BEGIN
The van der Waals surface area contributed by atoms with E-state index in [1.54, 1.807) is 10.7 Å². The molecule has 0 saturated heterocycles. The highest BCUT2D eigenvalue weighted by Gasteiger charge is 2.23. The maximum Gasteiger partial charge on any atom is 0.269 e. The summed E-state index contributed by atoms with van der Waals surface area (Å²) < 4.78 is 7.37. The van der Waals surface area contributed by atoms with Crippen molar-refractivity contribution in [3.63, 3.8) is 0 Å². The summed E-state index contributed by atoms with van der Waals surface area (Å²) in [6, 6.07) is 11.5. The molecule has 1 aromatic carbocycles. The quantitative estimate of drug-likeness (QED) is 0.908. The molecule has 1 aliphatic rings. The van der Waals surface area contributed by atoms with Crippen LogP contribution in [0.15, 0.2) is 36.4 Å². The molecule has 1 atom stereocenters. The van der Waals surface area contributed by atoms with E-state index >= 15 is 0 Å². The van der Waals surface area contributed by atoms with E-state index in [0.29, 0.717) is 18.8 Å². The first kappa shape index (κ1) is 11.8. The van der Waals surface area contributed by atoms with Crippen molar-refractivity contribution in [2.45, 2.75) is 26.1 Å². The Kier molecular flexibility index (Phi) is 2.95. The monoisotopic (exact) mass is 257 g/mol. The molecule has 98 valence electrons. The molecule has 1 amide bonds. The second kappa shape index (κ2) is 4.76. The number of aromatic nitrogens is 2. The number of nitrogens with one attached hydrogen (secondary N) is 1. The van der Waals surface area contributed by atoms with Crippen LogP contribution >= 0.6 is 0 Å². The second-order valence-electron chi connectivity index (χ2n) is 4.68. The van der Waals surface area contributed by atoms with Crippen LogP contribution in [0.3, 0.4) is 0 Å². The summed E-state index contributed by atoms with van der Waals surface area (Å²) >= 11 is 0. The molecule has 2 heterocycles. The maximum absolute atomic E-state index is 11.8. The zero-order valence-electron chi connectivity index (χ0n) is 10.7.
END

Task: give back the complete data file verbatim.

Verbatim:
The van der Waals surface area contributed by atoms with E-state index in [1.54, 1.807) is 10.7 Å². The molecule has 0 saturated heterocycles. The highest BCUT2D eigenvalue weighted by Gasteiger charge is 2.23. The maximum Gasteiger partial charge on any atom is 0.269 e. The summed E-state index contributed by atoms with van der Waals surface area (Å²) < 4.78 is 7.37. The van der Waals surface area contributed by atoms with Crippen molar-refractivity contribution in [3.63, 3.8) is 0 Å². The summed E-state index contributed by atoms with van der Waals surface area (Å²) in [6, 6.07) is 11.5. The molecule has 1 aromatic carbocycles. The quantitative estimate of drug-likeness (QED) is 0.908. The molecule has 1 aliphatic rings. The van der Waals surface area contributed by atoms with Crippen LogP contribution in [0.15, 0.2) is 36.4 Å². The molecule has 1 atom stereocenters. The van der Waals surface area contributed by atoms with E-state index >= 15 is 0 Å². The van der Waals surface area contributed by atoms with E-state index in [0.29, 0.717) is 18.8 Å². The first kappa shape index (κ1) is 11.8. The van der Waals surface area contributed by atoms with Crippen molar-refractivity contribution in [2.45, 2.75) is 26.1 Å². The Kier molecular flexibility index (Phi) is 2.95. The monoisotopic (exact) mass is 257 g/mol. The molecule has 98 valence electrons. The molecule has 1 amide bonds. The second kappa shape index (κ2) is 4.76. The number of aromatic nitrogens is 2. The number of nitrogens with one attached hydrogen (secondary N) is 1. The van der Waals surface area contributed by atoms with Crippen LogP contribution >= 0.6 is 0 Å². The second-order valence-electron chi connectivity index (χ2n) is 4.68. The van der Waals surface area contributed by atoms with Crippen LogP contribution in [0.3, 0.4) is 0 Å². The summed E-state index contributed by atoms with van der Waals surface area (Å²) >= 11 is 0. The molecule has 2 heterocycles. The maximum absolute atomic E-state index is 11.8. The zero-order valence-electron chi connectivity index (χ0n) is 10.7.